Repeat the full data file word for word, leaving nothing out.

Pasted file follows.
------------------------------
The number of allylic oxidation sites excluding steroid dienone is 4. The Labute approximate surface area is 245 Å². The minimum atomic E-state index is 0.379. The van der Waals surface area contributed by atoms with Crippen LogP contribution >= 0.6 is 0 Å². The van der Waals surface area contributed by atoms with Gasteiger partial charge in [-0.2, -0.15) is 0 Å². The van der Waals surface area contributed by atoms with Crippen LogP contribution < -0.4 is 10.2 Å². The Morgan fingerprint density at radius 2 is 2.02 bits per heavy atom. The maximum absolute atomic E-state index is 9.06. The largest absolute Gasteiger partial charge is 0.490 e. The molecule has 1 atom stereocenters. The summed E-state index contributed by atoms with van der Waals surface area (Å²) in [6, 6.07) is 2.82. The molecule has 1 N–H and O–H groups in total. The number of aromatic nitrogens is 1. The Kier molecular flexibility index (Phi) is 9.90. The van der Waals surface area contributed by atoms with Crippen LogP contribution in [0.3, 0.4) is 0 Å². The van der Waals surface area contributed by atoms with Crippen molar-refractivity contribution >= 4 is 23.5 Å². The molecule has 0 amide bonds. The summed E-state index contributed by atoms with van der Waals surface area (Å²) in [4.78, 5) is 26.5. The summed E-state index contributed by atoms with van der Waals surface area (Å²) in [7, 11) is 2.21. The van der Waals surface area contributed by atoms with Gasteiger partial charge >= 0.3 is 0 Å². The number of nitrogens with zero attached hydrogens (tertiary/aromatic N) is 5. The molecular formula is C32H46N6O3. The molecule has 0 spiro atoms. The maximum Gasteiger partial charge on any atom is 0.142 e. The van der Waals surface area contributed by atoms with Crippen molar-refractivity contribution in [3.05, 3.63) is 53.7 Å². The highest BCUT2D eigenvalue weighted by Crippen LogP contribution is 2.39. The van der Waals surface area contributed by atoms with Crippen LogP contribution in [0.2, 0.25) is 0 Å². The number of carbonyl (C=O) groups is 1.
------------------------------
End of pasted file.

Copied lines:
The number of allylic oxidation sites excluding steroid dienone is 4. The Labute approximate surface area is 245 Å². The minimum atomic E-state index is 0.379. The van der Waals surface area contributed by atoms with Crippen LogP contribution >= 0.6 is 0 Å². The van der Waals surface area contributed by atoms with Gasteiger partial charge in [-0.2, -0.15) is 0 Å². The van der Waals surface area contributed by atoms with Crippen LogP contribution < -0.4 is 10.2 Å². The Morgan fingerprint density at radius 2 is 2.02 bits per heavy atom. The maximum absolute atomic E-state index is 9.06. The largest absolute Gasteiger partial charge is 0.490 e. The molecule has 1 atom stereocenters. The summed E-state index contributed by atoms with van der Waals surface area (Å²) in [6, 6.07) is 2.82. The molecule has 1 N–H and O–H groups in total. The number of aromatic nitrogens is 1. The Kier molecular flexibility index (Phi) is 9.90. The van der Waals surface area contributed by atoms with Crippen LogP contribution in [0.3, 0.4) is 0 Å². The van der Waals surface area contributed by atoms with Crippen molar-refractivity contribution >= 4 is 23.5 Å². The molecule has 0 amide bonds. The summed E-state index contributed by atoms with van der Waals surface area (Å²) in [4.78, 5) is 26.5. The summed E-state index contributed by atoms with van der Waals surface area (Å²) in [7, 11) is 2.21. The van der Waals surface area contributed by atoms with Gasteiger partial charge >= 0.3 is 0 Å². The number of nitrogens with zero attached hydrogens (tertiary/aromatic N) is 5. The molecular formula is C32H46N6O3. The molecule has 0 spiro atoms. The maximum Gasteiger partial charge on any atom is 0.142 e. The van der Waals surface area contributed by atoms with Crippen molar-refractivity contribution in [3.05, 3.63) is 53.7 Å². The highest BCUT2D eigenvalue weighted by Crippen LogP contribution is 2.39. The van der Waals surface area contributed by atoms with Crippen LogP contribution in [0.2, 0.25) is 0 Å². The number of carbonyl (C=O) groups is 1.